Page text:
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By Septimus Signus, College of Winterhold
Imagine living beneath the waves with a strong-sighted blessing of most excellent fabric. Holding the fabric over your gills, you would begin to breathe—drink its warp and weft. Though the plant-matter fibers imbue your soul, the wretched plankton would pollute the cloth until it stank to heavens of prophecy. This is one manner in which the Scrolls first came to pass, but are we the sea, or the breather, or the fabric? Or are we the breath itself?
Can we flow through the Scrolls as knowledge flows through, being the water, or are we the stuck morass of sea-filth that gathers on the edge?
Imagine, again, this time but different. A bird cresting the wind is lifted by a gust and downed by a stone. But the stone can come from above, if the bird is upside down. Where, then, did the gust come from? And which direction? Did the gods send either, or has the bird decreed their presence by her own mindmaking?
The all-sight of the Scrolls makes a turning of the mind such that relative positions are absolute in their primacy.
I ask you again to imagine for me. This time you are beneath the ground, a tiny acorn planted by some well-meaning Elf-maiden of the woodlands for her pleasure. You wish to grow but fear what you may become, so you push off the water, the dirt, the sun, to stay in your hole. But it is in the very pushing that you become a tree, in spite of yourself. How did that happen?
The acorn is a kind of tree-egg in this instance, and the knowledge is water and sun. We are the chicken inside the egg, but also the dirt. The knowledge from the Scrolls is what we push against to become full-sighted ourselves.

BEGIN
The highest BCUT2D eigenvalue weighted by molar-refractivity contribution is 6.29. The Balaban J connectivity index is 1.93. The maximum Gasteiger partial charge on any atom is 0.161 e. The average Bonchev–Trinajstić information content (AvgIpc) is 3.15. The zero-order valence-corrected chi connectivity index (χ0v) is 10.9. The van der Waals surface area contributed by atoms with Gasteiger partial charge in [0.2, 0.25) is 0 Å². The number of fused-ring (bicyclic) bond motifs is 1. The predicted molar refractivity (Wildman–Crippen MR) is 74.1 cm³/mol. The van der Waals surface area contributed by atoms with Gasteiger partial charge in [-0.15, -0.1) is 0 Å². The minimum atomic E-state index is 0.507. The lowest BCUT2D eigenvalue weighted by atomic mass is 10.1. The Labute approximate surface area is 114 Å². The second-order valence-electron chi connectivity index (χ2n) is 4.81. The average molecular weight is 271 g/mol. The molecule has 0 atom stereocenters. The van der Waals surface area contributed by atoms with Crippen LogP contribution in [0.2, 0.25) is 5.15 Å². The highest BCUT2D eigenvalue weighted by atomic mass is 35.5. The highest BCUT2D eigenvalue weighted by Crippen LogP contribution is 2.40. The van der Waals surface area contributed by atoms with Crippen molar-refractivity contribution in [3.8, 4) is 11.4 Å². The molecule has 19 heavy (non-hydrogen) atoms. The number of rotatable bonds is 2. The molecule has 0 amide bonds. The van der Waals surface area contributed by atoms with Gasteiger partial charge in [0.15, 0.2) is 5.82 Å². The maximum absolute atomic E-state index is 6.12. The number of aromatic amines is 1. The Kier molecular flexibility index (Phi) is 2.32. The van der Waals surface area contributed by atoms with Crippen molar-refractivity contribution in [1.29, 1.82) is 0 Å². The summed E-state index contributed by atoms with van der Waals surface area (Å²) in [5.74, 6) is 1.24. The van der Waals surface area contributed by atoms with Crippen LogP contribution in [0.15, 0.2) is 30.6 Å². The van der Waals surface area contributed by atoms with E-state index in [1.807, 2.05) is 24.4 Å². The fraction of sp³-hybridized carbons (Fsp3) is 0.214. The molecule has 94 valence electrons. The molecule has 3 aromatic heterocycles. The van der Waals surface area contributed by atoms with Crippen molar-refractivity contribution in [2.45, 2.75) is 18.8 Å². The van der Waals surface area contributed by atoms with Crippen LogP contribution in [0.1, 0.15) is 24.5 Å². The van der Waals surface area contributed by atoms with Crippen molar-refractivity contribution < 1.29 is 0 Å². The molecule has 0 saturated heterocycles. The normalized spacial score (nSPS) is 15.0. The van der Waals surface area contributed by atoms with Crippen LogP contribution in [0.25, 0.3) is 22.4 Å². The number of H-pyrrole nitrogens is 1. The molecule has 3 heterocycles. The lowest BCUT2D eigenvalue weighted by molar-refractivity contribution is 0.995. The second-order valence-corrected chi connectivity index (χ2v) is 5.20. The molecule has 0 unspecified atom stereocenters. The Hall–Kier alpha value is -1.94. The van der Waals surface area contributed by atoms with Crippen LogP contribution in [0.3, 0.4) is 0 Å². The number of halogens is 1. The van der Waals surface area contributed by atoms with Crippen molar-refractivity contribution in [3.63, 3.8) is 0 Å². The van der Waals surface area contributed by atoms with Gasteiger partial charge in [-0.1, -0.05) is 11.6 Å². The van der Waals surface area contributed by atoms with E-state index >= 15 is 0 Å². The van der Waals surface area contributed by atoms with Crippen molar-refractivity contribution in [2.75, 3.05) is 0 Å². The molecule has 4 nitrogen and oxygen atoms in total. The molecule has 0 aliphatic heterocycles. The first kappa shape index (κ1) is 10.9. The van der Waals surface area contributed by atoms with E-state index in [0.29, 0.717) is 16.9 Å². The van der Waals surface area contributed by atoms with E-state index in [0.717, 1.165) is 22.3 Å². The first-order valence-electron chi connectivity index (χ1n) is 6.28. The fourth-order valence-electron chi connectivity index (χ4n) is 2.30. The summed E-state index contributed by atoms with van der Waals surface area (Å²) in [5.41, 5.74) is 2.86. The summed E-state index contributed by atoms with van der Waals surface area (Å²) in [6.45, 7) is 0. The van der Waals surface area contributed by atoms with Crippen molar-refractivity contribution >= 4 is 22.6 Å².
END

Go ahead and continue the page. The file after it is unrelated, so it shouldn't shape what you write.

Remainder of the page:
One final imagining before your mind closes from the shock of ever-knowing. You are now a flame burning bright blue within a vast emptiness. In time you see your brothers and sisters, burnings of their own in the distance and along your side. A sea of pinpoints, a constellation of memories. Each burns bright, then flickers. Then two more take its place—but not forever, lest the void fill with rancid light that sucks the thought.
Each of our minds is actually the emptiness, and the learnings of the Scrolls are the pinpoints. Without their stabbing light, my consciousness would be as a vast nothingness, unknowing its emptiness as a void is unknowing of itself. But the burnings are dangerous, and must be carefully tended and minded and brought to themselves and spread to their siblings.
(Note by Ancestor Moth Brother Quintus Nerevelus: Found this at the back of the library stacks behind the Scroll of Rhunen. It had obviously been there a long time, yet the printer's sigil notes its publication date as "4E 195." This is obviously a transcription error. I think.)
- The book was writen by Septimus Signus, who is seen later in The Elder Scrolls V: Skyrim, over a thousand years later.